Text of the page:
Monday, July 14, 2014
Eat, Drink, and Be Literary
It was nice to see the many NCW members who attended Wine and Words on Saturday! The rain stayed away, and we enjoyed good food, good wine, and good company. It made me wish I had another summer writer’s party coming up on the calendar. If I were to suddenly and uncharacteristically go all Pinterest/Food Network/Martha Stewart about it and plan my own, I’d find plenty of inspiration in two fun books that put a great literary spin on food and drink.
The first is Fictitious Dishes, in which author/photographer Dinah Fried sets the tables for fifty of “literature's most memorable meals.” Take this one: “It was made of small juicy clams, scarcely bigger than hazelnuts…” The ‘it’ in question is the chowder from Moby Dick, shown with a pewter tankard and a hunk of crusty bread. Rose-patterned china makes a very proper setting for Alice’s tea party, and the buffet from The Great Gatsby is a complicated spread worthy of the Jazz Age excesses.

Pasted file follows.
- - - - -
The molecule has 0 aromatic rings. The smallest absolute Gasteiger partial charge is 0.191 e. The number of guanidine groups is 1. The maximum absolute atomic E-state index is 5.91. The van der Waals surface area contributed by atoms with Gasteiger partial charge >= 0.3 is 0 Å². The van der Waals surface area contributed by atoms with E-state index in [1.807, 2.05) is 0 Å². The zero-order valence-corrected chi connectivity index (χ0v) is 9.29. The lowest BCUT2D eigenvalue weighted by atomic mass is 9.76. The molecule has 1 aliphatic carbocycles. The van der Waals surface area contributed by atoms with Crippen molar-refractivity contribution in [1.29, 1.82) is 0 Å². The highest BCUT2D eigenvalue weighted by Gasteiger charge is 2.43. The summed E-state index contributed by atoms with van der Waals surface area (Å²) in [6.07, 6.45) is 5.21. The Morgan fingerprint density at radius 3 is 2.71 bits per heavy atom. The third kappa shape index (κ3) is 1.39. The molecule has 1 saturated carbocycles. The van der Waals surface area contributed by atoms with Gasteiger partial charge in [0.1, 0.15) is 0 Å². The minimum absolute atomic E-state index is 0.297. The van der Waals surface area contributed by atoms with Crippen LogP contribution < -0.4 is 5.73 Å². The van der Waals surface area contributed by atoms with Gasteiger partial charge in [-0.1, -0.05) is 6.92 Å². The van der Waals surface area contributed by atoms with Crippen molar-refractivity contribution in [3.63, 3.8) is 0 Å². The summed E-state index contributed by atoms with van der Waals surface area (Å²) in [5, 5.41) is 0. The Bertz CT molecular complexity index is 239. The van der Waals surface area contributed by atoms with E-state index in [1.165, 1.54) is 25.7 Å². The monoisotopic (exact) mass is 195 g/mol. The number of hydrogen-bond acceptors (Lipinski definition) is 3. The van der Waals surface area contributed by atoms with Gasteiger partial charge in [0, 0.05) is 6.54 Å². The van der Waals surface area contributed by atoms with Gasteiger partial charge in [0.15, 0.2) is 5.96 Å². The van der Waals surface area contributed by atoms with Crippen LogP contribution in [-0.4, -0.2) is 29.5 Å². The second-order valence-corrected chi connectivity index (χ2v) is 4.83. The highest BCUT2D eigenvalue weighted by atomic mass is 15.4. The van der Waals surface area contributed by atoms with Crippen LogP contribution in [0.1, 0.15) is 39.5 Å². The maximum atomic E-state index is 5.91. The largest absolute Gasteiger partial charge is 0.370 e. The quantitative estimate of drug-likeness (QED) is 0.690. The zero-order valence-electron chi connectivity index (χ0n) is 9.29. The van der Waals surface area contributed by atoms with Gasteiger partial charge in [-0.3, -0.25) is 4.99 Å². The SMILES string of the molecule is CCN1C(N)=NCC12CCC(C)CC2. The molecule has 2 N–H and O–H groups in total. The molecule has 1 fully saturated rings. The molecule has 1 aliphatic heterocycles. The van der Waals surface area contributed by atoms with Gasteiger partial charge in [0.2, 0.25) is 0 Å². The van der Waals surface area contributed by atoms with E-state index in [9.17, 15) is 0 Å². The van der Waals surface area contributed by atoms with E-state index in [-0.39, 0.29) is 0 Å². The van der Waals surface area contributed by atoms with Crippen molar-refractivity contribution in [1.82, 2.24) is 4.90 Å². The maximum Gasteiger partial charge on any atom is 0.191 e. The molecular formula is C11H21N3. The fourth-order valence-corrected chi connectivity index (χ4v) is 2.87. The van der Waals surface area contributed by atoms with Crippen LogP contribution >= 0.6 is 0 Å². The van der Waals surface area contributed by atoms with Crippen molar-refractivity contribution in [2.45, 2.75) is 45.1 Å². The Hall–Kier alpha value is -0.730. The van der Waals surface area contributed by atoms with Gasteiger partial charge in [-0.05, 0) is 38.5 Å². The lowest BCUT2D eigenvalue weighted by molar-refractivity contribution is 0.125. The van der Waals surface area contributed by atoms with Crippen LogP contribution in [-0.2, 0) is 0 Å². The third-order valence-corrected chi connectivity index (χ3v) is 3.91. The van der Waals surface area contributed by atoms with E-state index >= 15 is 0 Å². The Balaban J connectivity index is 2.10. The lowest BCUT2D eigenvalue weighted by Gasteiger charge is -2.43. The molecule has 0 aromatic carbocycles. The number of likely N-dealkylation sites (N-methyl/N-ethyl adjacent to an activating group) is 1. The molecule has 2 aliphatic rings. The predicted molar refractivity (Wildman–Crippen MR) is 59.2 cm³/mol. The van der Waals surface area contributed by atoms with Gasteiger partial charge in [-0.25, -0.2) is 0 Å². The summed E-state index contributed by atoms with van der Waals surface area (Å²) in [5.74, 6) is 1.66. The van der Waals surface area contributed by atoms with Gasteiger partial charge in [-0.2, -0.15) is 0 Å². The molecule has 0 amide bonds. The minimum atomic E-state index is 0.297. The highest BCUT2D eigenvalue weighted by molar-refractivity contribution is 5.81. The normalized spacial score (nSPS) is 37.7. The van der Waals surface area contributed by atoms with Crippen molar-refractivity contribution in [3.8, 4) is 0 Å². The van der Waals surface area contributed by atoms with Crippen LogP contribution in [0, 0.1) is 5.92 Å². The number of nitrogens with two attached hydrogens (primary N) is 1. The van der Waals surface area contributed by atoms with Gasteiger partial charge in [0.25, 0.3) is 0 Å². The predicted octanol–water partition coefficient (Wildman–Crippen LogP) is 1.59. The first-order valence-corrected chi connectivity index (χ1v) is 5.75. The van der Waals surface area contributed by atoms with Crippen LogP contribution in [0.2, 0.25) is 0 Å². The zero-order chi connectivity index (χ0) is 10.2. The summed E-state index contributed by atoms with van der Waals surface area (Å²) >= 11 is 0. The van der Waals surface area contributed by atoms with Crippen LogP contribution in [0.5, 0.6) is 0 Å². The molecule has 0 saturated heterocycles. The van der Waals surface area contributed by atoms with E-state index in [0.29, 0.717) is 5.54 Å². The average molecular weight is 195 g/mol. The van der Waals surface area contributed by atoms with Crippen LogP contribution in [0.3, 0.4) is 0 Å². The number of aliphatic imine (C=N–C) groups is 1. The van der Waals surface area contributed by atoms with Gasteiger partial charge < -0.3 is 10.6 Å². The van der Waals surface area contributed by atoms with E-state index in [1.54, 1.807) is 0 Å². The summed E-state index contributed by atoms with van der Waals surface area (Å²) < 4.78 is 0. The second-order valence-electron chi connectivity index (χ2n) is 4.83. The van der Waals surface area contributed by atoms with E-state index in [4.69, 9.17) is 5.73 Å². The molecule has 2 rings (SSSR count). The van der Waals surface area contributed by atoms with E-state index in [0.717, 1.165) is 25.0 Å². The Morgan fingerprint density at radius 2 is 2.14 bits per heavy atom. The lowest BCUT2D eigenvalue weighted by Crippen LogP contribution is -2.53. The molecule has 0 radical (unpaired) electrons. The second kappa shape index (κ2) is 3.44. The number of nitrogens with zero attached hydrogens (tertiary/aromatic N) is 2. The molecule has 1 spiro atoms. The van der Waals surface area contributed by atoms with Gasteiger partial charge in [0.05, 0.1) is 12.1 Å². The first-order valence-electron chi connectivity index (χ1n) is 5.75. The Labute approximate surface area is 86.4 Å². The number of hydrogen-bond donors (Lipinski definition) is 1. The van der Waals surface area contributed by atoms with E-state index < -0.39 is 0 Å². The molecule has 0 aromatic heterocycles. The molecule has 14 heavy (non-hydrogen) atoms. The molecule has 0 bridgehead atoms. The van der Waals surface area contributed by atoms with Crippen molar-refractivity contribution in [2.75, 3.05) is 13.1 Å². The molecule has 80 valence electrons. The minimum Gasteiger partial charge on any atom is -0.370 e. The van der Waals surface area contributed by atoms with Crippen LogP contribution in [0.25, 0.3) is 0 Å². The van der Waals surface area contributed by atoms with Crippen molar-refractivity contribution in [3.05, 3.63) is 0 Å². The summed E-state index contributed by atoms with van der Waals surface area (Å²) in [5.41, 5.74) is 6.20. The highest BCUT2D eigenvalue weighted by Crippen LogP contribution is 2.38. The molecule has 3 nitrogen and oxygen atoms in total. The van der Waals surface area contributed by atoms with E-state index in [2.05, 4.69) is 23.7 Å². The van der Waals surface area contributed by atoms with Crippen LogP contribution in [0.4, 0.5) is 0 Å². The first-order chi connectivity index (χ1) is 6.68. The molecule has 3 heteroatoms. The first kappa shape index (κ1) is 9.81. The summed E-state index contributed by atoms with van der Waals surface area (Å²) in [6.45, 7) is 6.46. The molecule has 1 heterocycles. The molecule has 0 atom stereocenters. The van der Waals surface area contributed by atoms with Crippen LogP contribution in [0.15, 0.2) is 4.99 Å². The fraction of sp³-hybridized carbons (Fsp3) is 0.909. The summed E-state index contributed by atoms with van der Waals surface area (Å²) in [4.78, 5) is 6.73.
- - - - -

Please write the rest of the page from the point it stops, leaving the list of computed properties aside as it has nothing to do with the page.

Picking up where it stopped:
Not all of the meals are so appetizing, however. I might make it through Oliver Twist’s gruel, but I’d have to pass on the pile of rotting scraps from The Metamorphosis. Ditto for the scattering of pills next to the bathroom sink a la Valley of the Dolls.
Now, for the drinks. It doesn’t get much better than Tequila Mockingbird: Cocktails with a Literary Twist, by Tim Federle. I didn’t have to read any farther than the Table of Contents to be totally charmed by this book (but of course I did). One Flew Over the Cosmo’s Nest, Ethan Pom, Rye and Prejudice. You’re chuckling already, right? (Unless you’re one of those people who is allergic to puns, and for that, I pity you immensely.) And those are only the first three of Section I: Drinks for Dames. (I think my favorite might be Are You There, God? It’s Me, Margarita.)
Gents, Federle has your back, too, with Section II: Gulps for Guys. The Last of the Mojitos, The Lime of the Ancient Mariner, One Hundred Beers of Solitude… With the inclusion of a few pages of non-alcoholic drinks (Cherry Poppins) and some recipes (The Deviled Egg Wears Prada), this book is a bibliophile's party just waiting to happen.
Do you have a favorite literary food or drink to share?